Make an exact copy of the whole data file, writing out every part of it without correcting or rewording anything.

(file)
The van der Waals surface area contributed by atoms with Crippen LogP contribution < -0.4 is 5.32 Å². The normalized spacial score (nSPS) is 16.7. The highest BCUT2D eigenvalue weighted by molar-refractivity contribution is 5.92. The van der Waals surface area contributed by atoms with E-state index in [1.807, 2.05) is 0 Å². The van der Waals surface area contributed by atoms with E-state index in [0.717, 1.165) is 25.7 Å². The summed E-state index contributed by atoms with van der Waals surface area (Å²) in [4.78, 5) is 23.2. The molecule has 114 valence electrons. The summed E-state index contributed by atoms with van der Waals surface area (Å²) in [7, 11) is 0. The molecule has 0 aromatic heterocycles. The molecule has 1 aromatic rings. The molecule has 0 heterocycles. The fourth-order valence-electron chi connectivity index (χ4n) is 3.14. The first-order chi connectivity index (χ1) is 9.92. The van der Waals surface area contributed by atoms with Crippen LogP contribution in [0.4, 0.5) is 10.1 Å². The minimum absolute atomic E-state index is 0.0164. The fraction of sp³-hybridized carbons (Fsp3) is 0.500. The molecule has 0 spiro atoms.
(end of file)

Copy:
The van der Waals surface area contributed by atoms with Crippen LogP contribution < -0.4 is 5.32 Å². The normalized spacial score (nSPS) is 16.7. The highest BCUT2D eigenvalue weighted by molar-refractivity contribution is 5.92. The van der Waals surface area contributed by atoms with E-state index in [1.807, 2.05) is 0 Å². The van der Waals surface area contributed by atoms with E-state index in [0.717, 1.165) is 25.7 Å². The summed E-state index contributed by atoms with van der Waals surface area (Å²) in [4.78, 5) is 23.2. The molecule has 114 valence electrons. The summed E-state index contributed by atoms with van der Waals surface area (Å²) in [7, 11) is 0. The molecule has 0 aromatic heterocycles. The molecule has 1 aromatic rings. The molecule has 0 heterocycles. The fourth-order valence-electron chi connectivity index (χ4n) is 3.14. The first-order chi connectivity index (χ1) is 9.92. The van der Waals surface area contributed by atoms with Crippen LogP contribution in [0.4, 0.5) is 10.1 Å². The minimum absolute atomic E-state index is 0.0164. The fraction of sp³-hybridized carbons (Fsp3) is 0.500. The molecule has 0 spiro atoms.